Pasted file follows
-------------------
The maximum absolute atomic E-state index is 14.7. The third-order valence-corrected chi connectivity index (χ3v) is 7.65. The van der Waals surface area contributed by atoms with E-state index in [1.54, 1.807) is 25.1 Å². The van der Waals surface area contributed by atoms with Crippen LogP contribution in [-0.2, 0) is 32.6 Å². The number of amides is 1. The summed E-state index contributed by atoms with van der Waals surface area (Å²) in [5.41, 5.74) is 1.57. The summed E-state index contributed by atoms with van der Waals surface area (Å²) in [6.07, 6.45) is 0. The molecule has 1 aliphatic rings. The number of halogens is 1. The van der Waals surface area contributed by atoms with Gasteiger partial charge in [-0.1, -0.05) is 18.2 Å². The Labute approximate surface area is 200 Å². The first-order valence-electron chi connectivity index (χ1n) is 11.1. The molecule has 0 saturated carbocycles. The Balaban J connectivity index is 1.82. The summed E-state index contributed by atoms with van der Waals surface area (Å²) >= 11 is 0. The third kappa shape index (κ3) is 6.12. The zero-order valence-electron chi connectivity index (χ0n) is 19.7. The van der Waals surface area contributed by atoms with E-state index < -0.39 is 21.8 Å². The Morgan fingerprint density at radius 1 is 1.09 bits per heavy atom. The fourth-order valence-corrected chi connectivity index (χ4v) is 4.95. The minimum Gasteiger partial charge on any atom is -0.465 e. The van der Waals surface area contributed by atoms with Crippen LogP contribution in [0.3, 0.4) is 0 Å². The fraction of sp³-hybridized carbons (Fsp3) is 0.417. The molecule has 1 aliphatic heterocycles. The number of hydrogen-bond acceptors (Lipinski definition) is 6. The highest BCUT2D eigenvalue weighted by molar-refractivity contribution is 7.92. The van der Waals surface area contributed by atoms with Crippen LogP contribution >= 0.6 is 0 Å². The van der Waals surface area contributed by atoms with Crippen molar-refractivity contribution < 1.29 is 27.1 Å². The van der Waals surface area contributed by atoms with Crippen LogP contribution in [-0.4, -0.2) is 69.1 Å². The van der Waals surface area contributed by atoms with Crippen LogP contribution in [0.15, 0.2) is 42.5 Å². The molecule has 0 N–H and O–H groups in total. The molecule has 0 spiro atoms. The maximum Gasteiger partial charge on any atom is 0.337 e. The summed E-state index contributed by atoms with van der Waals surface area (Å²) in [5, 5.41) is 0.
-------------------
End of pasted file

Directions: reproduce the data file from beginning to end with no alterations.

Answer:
The maximum absolute atomic E-state index is 14.7. The third-order valence-corrected chi connectivity index (χ3v) is 7.65. The van der Waals surface area contributed by atoms with E-state index in [1.54, 1.807) is 25.1 Å². The van der Waals surface area contributed by atoms with Crippen LogP contribution in [-0.2, 0) is 32.6 Å². The number of amides is 1. The summed E-state index contributed by atoms with van der Waals surface area (Å²) in [5.41, 5.74) is 1.57. The summed E-state index contributed by atoms with van der Waals surface area (Å²) in [6.07, 6.45) is 0. The molecule has 1 aliphatic rings. The number of halogens is 1. The van der Waals surface area contributed by atoms with Gasteiger partial charge in [-0.1, -0.05) is 18.2 Å². The Labute approximate surface area is 200 Å². The first-order valence-electron chi connectivity index (χ1n) is 11.1. The molecule has 0 saturated carbocycles. The Balaban J connectivity index is 1.82. The summed E-state index contributed by atoms with van der Waals surface area (Å²) >= 11 is 0. The third kappa shape index (κ3) is 6.12. The zero-order valence-electron chi connectivity index (χ0n) is 19.7. The van der Waals surface area contributed by atoms with E-state index < -0.39 is 21.8 Å². The Morgan fingerprint density at radius 1 is 1.09 bits per heavy atom. The fourth-order valence-corrected chi connectivity index (χ4v) is 4.95. The minimum Gasteiger partial charge on any atom is -0.465 e. The van der Waals surface area contributed by atoms with Crippen LogP contribution in [0.3, 0.4) is 0 Å². The fraction of sp³-hybridized carbons (Fsp3) is 0.417. The molecule has 1 aliphatic heterocycles. The number of hydrogen-bond acceptors (Lipinski definition) is 6. The highest BCUT2D eigenvalue weighted by molar-refractivity contribution is 7.92. The van der Waals surface area contributed by atoms with Crippen LogP contribution >= 0.6 is 0 Å². The van der Waals surface area contributed by atoms with Crippen molar-refractivity contribution < 1.29 is 27.1 Å². The van der Waals surface area contributed by atoms with Crippen LogP contribution in [-0.4, -0.2) is 69.1 Å². The van der Waals surface area contributed by atoms with Crippen LogP contribution in [0.15, 0.2) is 42.5 Å². The molecule has 0 N–H and O–H groups in total. The molecule has 0 spiro atoms. The maximum Gasteiger partial charge on any atom is 0.337 e. The summed E-state index contributed by atoms with van der Waals surface area (Å²) in [5, 5.41) is 0.